Psychology Psychological Perspectives on Food and Eating
Alexandra W. Logue
  • LAST REVIEWED: 21 February 2023
  • LAST MODIFIED: 21 February 2023
  • DOI: 10.1093/obo/9780199828340-0308


Other than breathing, eating occupies a greater percentage of our time than any other activity. As omnivores, humans need to not only consume the correct amount of food, but a combination of foods containing all essential nutrients in proper proportion. At the same time, the food consumed must be lacking in poisons and other harmful substances. For these reasons, a good deal of human behavior is devoted to finding and consuming an appropriate diet. Consequently, there has been an enormous amount of research conducted concerning humans and eating. When that research has involved the behaviors involved in how we eat and what is eaten, such research falls within the discipline of psychology. Understanding how and why we eat as we do is an interdisciplinary endeavor, involving many research specialties within the overall discipline of psychology, in addition to research conducted as part of other disciplines. The present bibliography provides an overview and a sampling of the psychological research on food and eating. This bibliography includes sections concerned with the basic processes involved in how much is eaten (hunger and satiety), as well as with the basic processes involved in choosing what to eat (taste, smell, and food preferences and aversions). Two additional sections consider some of the formal models regarding how foods are chosen, and how food can affect behavior. Two further sections concern eating disorders—situations in which, even though appropriate food is available, humans consume food in ways that are harmful to their health. A final section concerns psychological perspectives on cuisine and influences on our eating by the food industry.

Overview Sources

The psychology of eating is a huge field and so there are few sources of information that directly concern the field as a whole. However, there are a few sources to which someone may turn to obtain general information. Among such sources are the books The Psychology of Eating and Drinking (4th ed.) (Logue 2015) and Handbook of Eating and Drinking (Meiselman 2020), as well as the journal Appetite, and the professional organization Society for the Study of Ingestive Behavior (SSIB).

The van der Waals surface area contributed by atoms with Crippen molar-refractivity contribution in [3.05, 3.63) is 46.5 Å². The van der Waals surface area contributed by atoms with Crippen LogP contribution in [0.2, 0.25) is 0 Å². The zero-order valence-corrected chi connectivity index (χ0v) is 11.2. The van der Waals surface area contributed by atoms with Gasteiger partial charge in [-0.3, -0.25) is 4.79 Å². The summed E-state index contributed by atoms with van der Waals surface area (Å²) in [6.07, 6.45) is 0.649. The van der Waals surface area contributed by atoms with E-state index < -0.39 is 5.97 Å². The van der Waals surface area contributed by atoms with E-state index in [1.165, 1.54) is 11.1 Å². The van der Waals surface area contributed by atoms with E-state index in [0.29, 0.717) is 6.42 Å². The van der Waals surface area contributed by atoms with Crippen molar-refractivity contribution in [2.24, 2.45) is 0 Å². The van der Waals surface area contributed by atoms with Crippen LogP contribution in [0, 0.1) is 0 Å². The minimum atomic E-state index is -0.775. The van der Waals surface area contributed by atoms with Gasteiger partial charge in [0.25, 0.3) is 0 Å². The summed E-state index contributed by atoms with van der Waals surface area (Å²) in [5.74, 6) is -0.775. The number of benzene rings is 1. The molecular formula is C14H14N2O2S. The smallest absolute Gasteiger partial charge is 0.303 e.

• Appetite.

    The international, interdisciplinary journal Appetite includes articles on all types of eating and drinking research, including all sorts of topics and methodologies. There are articles concerning humans’ as well as other animals’ consumption, normal as well as disordered eating and drinking, and findings from laboratory as well as real-world studies.

  • Logue, A. W. 2015. The psychology of eating and drinking. 4th ed. New York: Routledge.

    This book explores the research behind how and why we eat and drink what we do. This is the only book to provide an educated reader with a broad, scientific understanding of weight loss, picky eating, food cravings, and many other topics within the field of the psychology of eating.

  • Meiselman, H. L., ed. 2020. Handbook of eating and drinking: Interdisciplinary perspectives. Cham, Switzerland: Springer Nature.

    This book consists of a series of edited chapters on many of the basic topics concerning how and why eating and drinking occur.

  • Society for the Study of Ingestive Behavior SSIB.

    SSIB is a professional organization which facilitates research on consumption of food and drink and the mechanisms responsible for those behaviors. SSIB was founded in 1987, and is uniquely dedicated to research on all aspects of eating behavior.

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